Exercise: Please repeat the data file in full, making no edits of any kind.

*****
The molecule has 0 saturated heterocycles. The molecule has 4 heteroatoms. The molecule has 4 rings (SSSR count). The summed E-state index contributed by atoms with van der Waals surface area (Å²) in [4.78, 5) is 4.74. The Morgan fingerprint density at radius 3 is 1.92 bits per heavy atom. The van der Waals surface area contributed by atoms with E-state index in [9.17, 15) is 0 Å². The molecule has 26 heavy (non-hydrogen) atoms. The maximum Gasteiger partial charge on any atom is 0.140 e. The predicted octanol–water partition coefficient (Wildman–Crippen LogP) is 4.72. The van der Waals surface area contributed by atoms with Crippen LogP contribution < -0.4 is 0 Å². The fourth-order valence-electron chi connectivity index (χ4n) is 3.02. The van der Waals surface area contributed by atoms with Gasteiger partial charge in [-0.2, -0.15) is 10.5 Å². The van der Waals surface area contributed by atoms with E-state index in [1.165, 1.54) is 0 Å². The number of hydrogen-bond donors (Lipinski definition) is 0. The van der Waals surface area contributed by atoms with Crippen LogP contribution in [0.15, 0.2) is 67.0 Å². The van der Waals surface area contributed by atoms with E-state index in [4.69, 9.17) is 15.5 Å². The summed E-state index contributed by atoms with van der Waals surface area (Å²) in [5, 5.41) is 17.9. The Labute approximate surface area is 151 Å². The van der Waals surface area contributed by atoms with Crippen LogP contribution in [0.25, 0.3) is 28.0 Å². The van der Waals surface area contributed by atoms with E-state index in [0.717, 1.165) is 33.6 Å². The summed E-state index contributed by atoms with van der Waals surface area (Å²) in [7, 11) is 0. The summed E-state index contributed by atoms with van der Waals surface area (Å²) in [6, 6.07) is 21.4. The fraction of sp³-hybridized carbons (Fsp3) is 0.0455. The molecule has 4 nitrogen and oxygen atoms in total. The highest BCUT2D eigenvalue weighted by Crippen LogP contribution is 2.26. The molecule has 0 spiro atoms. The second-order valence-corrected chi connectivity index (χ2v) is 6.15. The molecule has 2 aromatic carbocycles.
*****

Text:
The molecule has 0 saturated heterocycles. The molecule has 4 heteroatoms. The molecule has 4 rings (SSSR count). The summed E-state index contributed by atoms with van der Waals surface area (Å²) in [4.78, 5) is 4.74. The Morgan fingerprint density at radius 3 is 1.92 bits per heavy atom. The van der Waals surface area contributed by atoms with E-state index in [9.17, 15) is 0 Å². The molecule has 26 heavy (non-hydrogen) atoms. The maximum Gasteiger partial charge on any atom is 0.140 e. The predicted octanol–water partition coefficient (Wildman–Crippen LogP) is 4.72. The van der Waals surface area contributed by atoms with Crippen LogP contribution < -0.4 is 0 Å². The fourth-order valence-electron chi connectivity index (χ4n) is 3.02. The van der Waals surface area contributed by atoms with Gasteiger partial charge in [-0.2, -0.15) is 10.5 Å². The van der Waals surface area contributed by atoms with E-state index in [1.165, 1.54) is 0 Å². The number of hydrogen-bond donors (Lipinski definition) is 0. The van der Waals surface area contributed by atoms with Crippen LogP contribution in [0.15, 0.2) is 67.0 Å². The van der Waals surface area contributed by atoms with E-state index in [4.69, 9.17) is 15.5 Å². The summed E-state index contributed by atoms with van der Waals surface area (Å²) in [5, 5.41) is 17.9. The Labute approximate surface area is 151 Å². The van der Waals surface area contributed by atoms with Crippen LogP contribution in [0.25, 0.3) is 28.0 Å². The van der Waals surface area contributed by atoms with E-state index in [0.717, 1.165) is 33.6 Å². The summed E-state index contributed by atoms with van der Waals surface area (Å²) in [7, 11) is 0. The summed E-state index contributed by atoms with van der Waals surface area (Å²) in [6, 6.07) is 21.4. The fraction of sp³-hybridized carbons (Fsp3) is 0.0455. The molecule has 4 nitrogen and oxygen atoms in total. The highest BCUT2D eigenvalue weighted by Crippen LogP contribution is 2.26. The molecule has 0 spiro atoms. The second-order valence-corrected chi connectivity index (χ2v) is 6.15. The molecule has 2 aromatic carbocycles.